As cities all over the country grapple with managing short-term rentals, does Asheville have an opportunity to be a leader in thoughtful regulations?
Asheville short-term rentals, or STRs, have been a local hot button topic for years now, with the city currently home to 1,172 Airbnb listings and recording the highest percentage of Airbnbs per local housing stock at 3.56% according to SmartAsset. Yet, since only homestays are permitted within city limits, a majority of Asheville’s Airbnb listings are owner-occupied, with guests allowed to rent up to two rooms in these homes. And throughout North Carolina, Airbnb collects an occupancy tax from hosts—just like they do with hotels—at a rate of 1-8%, with Asheville’s being 6%. Comparatively, New Orleans is about four times the size of Asheville and has about five times as many Airbnb listings, with 6,508 of them, which eats up 2.4% of available housing.
So where does the money that’s collected go? The Tourism Development Authority dedicates ¼ of those funds “dedicated to the Tourism Product Development Fund (TPDF), which has awarded $44 million to community projects that improve the quality of life in the Asheville area—parks, theaters, museums, historic sites, sports fields, arts development, greenways, and supporting infrastructure. Of the $44 million in grants that have been awarded since the TPDF’s inception, $22 million has gone, according to Stephanie Brown, President, and CEO of Explore Asheville, directly to City of Asheville-owned assets for projects such as the renovation of the U.S. Cellular Center, enhancements at the Western North Carolina Nature Center, and improvements to the River Arts District.”
Opponents of the banning of Airbnbs question why hoteliers can rent out whole spaces but not to locals who want to capitalize on Asheville’s massive tourism industry. “The biggest factor is the impact short-term rentals make on our housing market,” explains Mayor Esther Manheimer. “We heard with downtown development what was happening was that condos were coming in and marketing them as short-term rentals, and they would manage and rent it for you and it would become an investment property for you, pushing up the cost of real estate for everyone. What we’re trying to do is maintain affordability by not allowing the long-term rental market to be eroded. Think about how many thousands of rentals would come off the market—it would be severe,” she adds.
Yet, we’d be remiss not to look at Asheville’s history as a tourism destination. Boarding houses, gentleman’s quarters, guest cottages, and the city’s reputation as a place of healing and wellness has been going strong for over 100 years. Asheville residents have long welcomed tourists into their homes and rentals, so does banning full-house Airbnb rentals fit with Asheville’s history?
Many folks, like Joseph Minicozzi, owner of Urban3, a consulting firm specializing in land value economics, property and retail tax analysis, and community design, doesn’t believe so. “Isolating [an STR] as different from a hotel room in a commercial district seems arbitrary to me,” he explains. “I don’t think it’d stand up in court. The beauty of Downtown’s zoning is that it never fussed about building ‘use’ and that helped downtown revitalize.”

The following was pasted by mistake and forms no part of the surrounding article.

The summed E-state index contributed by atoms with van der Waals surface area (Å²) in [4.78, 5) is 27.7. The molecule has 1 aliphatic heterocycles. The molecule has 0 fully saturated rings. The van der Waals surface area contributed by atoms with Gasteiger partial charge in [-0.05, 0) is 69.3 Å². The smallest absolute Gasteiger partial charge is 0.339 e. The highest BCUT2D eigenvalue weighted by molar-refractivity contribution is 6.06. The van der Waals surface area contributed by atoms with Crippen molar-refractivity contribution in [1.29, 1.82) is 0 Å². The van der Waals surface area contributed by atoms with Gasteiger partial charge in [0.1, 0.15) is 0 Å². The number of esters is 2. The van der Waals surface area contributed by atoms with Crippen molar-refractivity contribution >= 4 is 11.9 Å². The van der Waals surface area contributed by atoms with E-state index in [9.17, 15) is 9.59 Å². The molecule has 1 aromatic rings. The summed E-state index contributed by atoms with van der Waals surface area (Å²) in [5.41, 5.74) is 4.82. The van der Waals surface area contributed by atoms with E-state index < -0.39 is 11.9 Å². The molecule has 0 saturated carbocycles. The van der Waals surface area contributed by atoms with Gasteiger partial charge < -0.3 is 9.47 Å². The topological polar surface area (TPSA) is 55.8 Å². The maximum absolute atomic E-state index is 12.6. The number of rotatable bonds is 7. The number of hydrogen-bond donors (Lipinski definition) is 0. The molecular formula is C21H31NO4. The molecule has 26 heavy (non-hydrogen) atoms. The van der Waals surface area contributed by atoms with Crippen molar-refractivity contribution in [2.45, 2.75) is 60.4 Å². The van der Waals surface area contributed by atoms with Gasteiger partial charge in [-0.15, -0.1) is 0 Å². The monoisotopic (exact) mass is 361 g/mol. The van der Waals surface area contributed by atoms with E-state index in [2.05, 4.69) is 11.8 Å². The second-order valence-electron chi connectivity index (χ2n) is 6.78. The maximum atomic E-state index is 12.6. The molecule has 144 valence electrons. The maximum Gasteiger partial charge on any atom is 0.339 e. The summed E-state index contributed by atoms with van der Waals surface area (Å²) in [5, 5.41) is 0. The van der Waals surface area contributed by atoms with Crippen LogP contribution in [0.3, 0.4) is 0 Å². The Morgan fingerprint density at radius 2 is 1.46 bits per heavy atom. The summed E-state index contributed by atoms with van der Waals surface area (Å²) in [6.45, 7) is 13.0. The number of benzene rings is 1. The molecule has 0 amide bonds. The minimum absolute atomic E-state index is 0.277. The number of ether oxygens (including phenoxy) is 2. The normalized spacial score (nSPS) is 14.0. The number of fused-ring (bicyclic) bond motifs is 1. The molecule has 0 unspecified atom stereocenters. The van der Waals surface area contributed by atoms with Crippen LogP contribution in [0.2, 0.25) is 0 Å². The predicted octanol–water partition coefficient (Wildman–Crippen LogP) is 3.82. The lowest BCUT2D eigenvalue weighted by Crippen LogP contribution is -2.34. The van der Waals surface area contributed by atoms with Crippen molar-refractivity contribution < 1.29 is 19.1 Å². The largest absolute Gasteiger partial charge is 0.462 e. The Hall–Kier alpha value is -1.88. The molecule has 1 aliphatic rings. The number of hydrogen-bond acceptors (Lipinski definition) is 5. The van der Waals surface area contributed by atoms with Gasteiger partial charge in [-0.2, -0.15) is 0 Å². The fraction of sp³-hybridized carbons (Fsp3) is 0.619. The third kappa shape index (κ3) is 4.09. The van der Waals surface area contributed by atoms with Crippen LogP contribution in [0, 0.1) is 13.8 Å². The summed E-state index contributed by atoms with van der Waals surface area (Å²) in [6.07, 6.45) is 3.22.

Realtor Elizabeth Putnam, of Mosaic Realty, also feels there are opportunities for short-term rentals that do not impact Asheville’s affordable housing crisis. “These are houses in the surrounding mountains or outlying areas of Asheville in the $600,000+ range. Most of these individuals are looking to do high-end rentals like what you would see at the beach. This price point does not impact the affordable housing shortage, and I believe should be allowed. The city rule currently is any house in the city limits of Asheville cannot do STR unless looking at Homestay. I think that is too stringent and should be loosened.”
Richard Whitney, President of Whitney Commercial Real Estate Services, echoes Putnam’s concerns about Asheville short-term rentals. “It’s wrong for individuals and small business owners in the CBD [commercial business district] to be banned from the short-term rental business. It’s not fair that big business [such as hotel chains] should have the entire sector of our economy while driving the little man out of the market. It feels very un-American to me,” Whitney says. David Ross, owner of Falcon Construction and graduate of Warren Wilson College, started his company in 2003 and also thinks hotel conglomerates shouldn’t be able to reap in so much of the tourism dollars. “I personally do not agree that short-term rentals should have been banned downtown. I believe it gives an unfair advantage to large hotel groups and away from the local building owners,” he explains.
Yet, Sue Robbins, former chair of the DARN (Downtown Asheville Residential Neighbors) steering committee, doesn’t think comparisons between hotels and STRs should be such a large part of this conversation. “I think there is a major difference between hotels and short-term rentals. STRs take units originally designed to be residences and turn them into virtual hotel rooms. The proliferation of STRs downtown before the ban contributed to the lack of affordable housing.
“One example is Carolina Way. It used to be occupied by artists and downtown workers. With the tourism boom, units were bought up by investors who care little about the quality of life downtown and may not even live in Asheville. These owners can make a lot more money on an Asheville short term rental than by leasing to a full-time resident—hence goodbye, affordable rentals, hello tourists. Also, City Council and the Downtown Commission are both in favor of increasing the number of actual residents in the CBD—could never happen if STRs were allowed. If you read the paper in any major tourist city anywhere, you can’t miss the articles on over-tourism and the problems caused by STRs.”